Arts

Artist in residence Jack Dalton visits

Artist, storyteller, playwright and curator Jack Dalton visits Bunnell Street Arts Center for November. A National Endowment for the Arts Artworks resident artist, Dalton presents these public opportunities:

• 6:30 p.m. Saturday, potluck, Bunnell Street Arts
Center; bring a dish to share;

• 8 p.m. Saturday, “My Heart Runs in Two Directions,” a play, Bunnell Street Arts Center, $10-$20, pay as you can;

• 8 p.m. Nov. 30, staged reading of “Ada: An Opera of the Arctic,” $10-$20, pay as you can.

 

Marine Debris workshops continue

The Center for Alaskan Coastal Studies community marine debris workshops continue with regular hours 3:30-6 p.m. Mondays and Wednesdays at the workshop space, 2416 Clover Place. Help turn marine debris into art. For more information, visit akcoastalstudies.org or call 235-6667.

‘When Crab was King’ opens Friday

“When Crab was King” opens with a reception from 5 to 7 p.m. Friday at the Pratt Museum Special Exhibits Gallery. The exhibit combines the Kodiak Maritime Museum’s exhibit, “When Crab Was King: Faces of the Kodiak King Crab Fishery 1950-1982,” with stories of the commercial king crab fishery in Kachemak Bay. The Kodiak exhibit features portraits of 24 individuals who fished during the boom years of the Kodiak King Crab fishery, with oral histories presenting each of their stories.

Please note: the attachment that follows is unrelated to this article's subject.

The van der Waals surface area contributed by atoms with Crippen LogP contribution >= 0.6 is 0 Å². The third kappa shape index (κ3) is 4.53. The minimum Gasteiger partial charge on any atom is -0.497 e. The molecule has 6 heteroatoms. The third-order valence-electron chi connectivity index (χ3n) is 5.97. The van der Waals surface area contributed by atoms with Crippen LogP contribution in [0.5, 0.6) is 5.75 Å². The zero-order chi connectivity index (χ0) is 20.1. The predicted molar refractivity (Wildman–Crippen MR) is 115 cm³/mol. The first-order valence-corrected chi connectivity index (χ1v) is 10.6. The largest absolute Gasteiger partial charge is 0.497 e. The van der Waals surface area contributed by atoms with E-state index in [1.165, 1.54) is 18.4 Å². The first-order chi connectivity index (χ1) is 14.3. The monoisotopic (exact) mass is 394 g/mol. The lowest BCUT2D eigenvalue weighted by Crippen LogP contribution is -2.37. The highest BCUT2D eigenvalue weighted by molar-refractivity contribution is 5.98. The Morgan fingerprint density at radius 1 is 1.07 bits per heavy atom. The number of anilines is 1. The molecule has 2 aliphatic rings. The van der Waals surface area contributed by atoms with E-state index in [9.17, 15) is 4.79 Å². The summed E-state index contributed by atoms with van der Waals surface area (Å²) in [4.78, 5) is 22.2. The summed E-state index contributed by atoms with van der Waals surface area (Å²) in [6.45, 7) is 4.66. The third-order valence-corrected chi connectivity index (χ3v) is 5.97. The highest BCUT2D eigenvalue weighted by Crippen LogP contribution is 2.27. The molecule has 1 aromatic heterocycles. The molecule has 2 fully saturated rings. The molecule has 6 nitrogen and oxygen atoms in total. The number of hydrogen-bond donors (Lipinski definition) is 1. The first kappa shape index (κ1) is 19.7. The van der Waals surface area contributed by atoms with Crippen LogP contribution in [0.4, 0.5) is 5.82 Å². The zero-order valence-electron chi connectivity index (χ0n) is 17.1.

Emerging Artist exhibit offers opportunities

If you need an example of how the Homer Council on the Arts’ Emerging Artists show helps new artists, consider Jesse Smith. Smith, who also uses the name Moonkloud, came to the First Friday opening and saw on one of his paintings, “The Fire Within,” the little red dot that brings joy to artists’ hearts — the sign someone bought his art.

“His piece was the first one that was sold,” said HCOA director Gail Edgerly. “There was competition for it. It was so cool.”

ASCA seeks nominations for Governor’s Awards for the Arts

Nominations are now open for the 2013 Governor’s Awards for the Arts in the following categories: Margaret Nick Cooke Award for Alaska Native Arts and Languages, Business Leadership, Arts Advocacy Award and Individual Artist. Eligibility is open to any individual, organization or institution that has made a significant contribution to the arts in Alaska, with the exception of current ASCA Council members, staff or prior Award recipients. The deadline for nominations is Nov. 15. Nominate online at bit.ly/2013GovAwardsAK.